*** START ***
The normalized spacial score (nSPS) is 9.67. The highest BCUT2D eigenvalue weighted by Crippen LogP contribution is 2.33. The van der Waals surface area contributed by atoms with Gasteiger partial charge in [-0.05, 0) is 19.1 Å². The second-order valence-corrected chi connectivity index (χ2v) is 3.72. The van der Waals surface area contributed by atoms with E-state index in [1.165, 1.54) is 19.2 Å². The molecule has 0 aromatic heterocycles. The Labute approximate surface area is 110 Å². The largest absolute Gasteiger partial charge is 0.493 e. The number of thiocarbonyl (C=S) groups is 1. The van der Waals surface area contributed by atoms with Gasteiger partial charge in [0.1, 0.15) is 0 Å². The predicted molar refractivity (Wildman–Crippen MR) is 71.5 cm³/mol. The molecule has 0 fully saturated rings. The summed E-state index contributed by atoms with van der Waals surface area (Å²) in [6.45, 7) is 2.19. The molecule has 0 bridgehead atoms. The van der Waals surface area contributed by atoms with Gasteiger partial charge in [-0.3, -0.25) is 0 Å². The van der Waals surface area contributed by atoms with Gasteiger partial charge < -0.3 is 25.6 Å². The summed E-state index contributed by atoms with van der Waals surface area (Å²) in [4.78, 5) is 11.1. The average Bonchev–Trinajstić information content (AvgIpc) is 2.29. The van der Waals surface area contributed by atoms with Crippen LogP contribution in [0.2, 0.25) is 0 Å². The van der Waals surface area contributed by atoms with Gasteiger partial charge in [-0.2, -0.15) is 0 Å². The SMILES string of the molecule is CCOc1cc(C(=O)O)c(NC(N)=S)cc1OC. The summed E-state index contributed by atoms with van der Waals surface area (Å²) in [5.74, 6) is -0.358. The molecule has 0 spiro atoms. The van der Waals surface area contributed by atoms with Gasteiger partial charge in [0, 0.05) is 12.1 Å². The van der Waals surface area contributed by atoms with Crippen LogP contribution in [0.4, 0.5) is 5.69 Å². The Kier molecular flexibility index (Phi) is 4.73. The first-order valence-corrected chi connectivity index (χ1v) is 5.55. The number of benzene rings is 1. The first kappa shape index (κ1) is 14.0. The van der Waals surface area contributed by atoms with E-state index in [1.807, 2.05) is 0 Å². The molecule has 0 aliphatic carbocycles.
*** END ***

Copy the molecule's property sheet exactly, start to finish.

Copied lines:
The normalized spacial score (nSPS) is 9.67. The highest BCUT2D eigenvalue weighted by Crippen LogP contribution is 2.33. The van der Waals surface area contributed by atoms with Gasteiger partial charge in [-0.05, 0) is 19.1 Å². The second-order valence-corrected chi connectivity index (χ2v) is 3.72. The van der Waals surface area contributed by atoms with E-state index in [1.165, 1.54) is 19.2 Å². The molecule has 0 aromatic heterocycles. The Labute approximate surface area is 110 Å². The largest absolute Gasteiger partial charge is 0.493 e. The number of thiocarbonyl (C=S) groups is 1. The van der Waals surface area contributed by atoms with Gasteiger partial charge in [0.1, 0.15) is 0 Å². The predicted molar refractivity (Wildman–Crippen MR) is 71.5 cm³/mol. The molecule has 0 fully saturated rings. The summed E-state index contributed by atoms with van der Waals surface area (Å²) in [6.45, 7) is 2.19. The molecule has 0 bridgehead atoms. The van der Waals surface area contributed by atoms with Gasteiger partial charge in [-0.3, -0.25) is 0 Å². The van der Waals surface area contributed by atoms with Gasteiger partial charge < -0.3 is 25.6 Å². The summed E-state index contributed by atoms with van der Waals surface area (Å²) in [4.78, 5) is 11.1. The average Bonchev–Trinajstić information content (AvgIpc) is 2.29. The van der Waals surface area contributed by atoms with Crippen LogP contribution in [0.2, 0.25) is 0 Å². The van der Waals surface area contributed by atoms with Gasteiger partial charge in [-0.2, -0.15) is 0 Å². The SMILES string of the molecule is CCOc1cc(C(=O)O)c(NC(N)=S)cc1OC. The summed E-state index contributed by atoms with van der Waals surface area (Å²) in [5.74, 6) is -0.358. The molecule has 0 spiro atoms. The van der Waals surface area contributed by atoms with Gasteiger partial charge in [0, 0.05) is 12.1 Å². The van der Waals surface area contributed by atoms with Crippen LogP contribution in [0.4, 0.5) is 5.69 Å². The Kier molecular flexibility index (Phi) is 4.73. The first-order valence-corrected chi connectivity index (χ1v) is 5.55. The number of benzene rings is 1. The first kappa shape index (κ1) is 14.0. The van der Waals surface area contributed by atoms with E-state index in [1.807, 2.05) is 0 Å². The molecule has 0 aliphatic carbocycles.